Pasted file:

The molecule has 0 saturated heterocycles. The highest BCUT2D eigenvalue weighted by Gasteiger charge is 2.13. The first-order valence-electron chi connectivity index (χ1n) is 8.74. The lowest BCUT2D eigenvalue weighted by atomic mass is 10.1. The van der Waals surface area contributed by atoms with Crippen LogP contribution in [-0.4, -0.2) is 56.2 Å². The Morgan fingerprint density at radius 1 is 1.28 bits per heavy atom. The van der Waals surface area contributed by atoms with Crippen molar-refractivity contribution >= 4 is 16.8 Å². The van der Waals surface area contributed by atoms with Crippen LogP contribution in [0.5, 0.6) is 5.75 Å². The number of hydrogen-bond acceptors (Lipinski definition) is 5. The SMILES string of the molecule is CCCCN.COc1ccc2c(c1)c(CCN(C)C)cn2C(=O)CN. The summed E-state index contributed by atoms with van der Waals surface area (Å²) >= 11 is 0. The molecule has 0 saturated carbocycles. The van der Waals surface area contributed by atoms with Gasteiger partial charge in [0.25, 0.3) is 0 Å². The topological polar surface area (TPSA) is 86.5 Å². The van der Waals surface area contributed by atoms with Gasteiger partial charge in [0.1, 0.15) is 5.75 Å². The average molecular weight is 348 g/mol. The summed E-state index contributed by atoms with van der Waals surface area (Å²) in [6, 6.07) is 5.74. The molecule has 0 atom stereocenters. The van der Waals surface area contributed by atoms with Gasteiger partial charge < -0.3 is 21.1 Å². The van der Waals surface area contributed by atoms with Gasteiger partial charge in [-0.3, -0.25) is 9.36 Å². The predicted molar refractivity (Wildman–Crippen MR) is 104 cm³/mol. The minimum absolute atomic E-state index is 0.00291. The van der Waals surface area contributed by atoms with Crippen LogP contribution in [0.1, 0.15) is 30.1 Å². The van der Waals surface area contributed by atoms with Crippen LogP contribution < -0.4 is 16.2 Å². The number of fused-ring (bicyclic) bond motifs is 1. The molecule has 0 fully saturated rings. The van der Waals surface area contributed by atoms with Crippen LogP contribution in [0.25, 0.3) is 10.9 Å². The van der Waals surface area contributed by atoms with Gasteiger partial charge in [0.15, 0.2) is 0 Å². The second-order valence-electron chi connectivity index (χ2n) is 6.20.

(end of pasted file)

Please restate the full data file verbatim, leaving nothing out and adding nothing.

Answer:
The molecule has 0 saturated heterocycles. The highest BCUT2D eigenvalue weighted by Gasteiger charge is 2.13. The first-order valence-electron chi connectivity index (χ1n) is 8.74. The lowest BCUT2D eigenvalue weighted by atomic mass is 10.1. The van der Waals surface area contributed by atoms with Crippen LogP contribution in [-0.4, -0.2) is 56.2 Å². The Morgan fingerprint density at radius 1 is 1.28 bits per heavy atom. The van der Waals surface area contributed by atoms with Crippen molar-refractivity contribution >= 4 is 16.8 Å². The van der Waals surface area contributed by atoms with Crippen LogP contribution in [0.5, 0.6) is 5.75 Å². The number of hydrogen-bond acceptors (Lipinski definition) is 5. The SMILES string of the molecule is CCCCN.COc1ccc2c(c1)c(CCN(C)C)cn2C(=O)CN. The summed E-state index contributed by atoms with van der Waals surface area (Å²) >= 11 is 0. The molecule has 0 saturated carbocycles. The van der Waals surface area contributed by atoms with Gasteiger partial charge in [0.25, 0.3) is 0 Å². The topological polar surface area (TPSA) is 86.5 Å². The van der Waals surface area contributed by atoms with Gasteiger partial charge in [0.1, 0.15) is 5.75 Å². The average molecular weight is 348 g/mol. The summed E-state index contributed by atoms with van der Waals surface area (Å²) in [6, 6.07) is 5.74. The molecule has 0 atom stereocenters. The van der Waals surface area contributed by atoms with Gasteiger partial charge < -0.3 is 21.1 Å². The van der Waals surface area contributed by atoms with Gasteiger partial charge in [-0.3, -0.25) is 9.36 Å². The predicted molar refractivity (Wildman–Crippen MR) is 104 cm³/mol. The minimum absolute atomic E-state index is 0.00291. The van der Waals surface area contributed by atoms with Crippen LogP contribution in [0.1, 0.15) is 30.1 Å². The van der Waals surface area contributed by atoms with Crippen LogP contribution < -0.4 is 16.2 Å². The number of fused-ring (bicyclic) bond motifs is 1. The molecule has 0 fully saturated rings. The van der Waals surface area contributed by atoms with Crippen LogP contribution in [0.25, 0.3) is 10.9 Å². The van der Waals surface area contributed by atoms with Gasteiger partial charge in [0.15, 0.2) is 0 Å². The second-order valence-electron chi connectivity index (χ2n) is 6.20.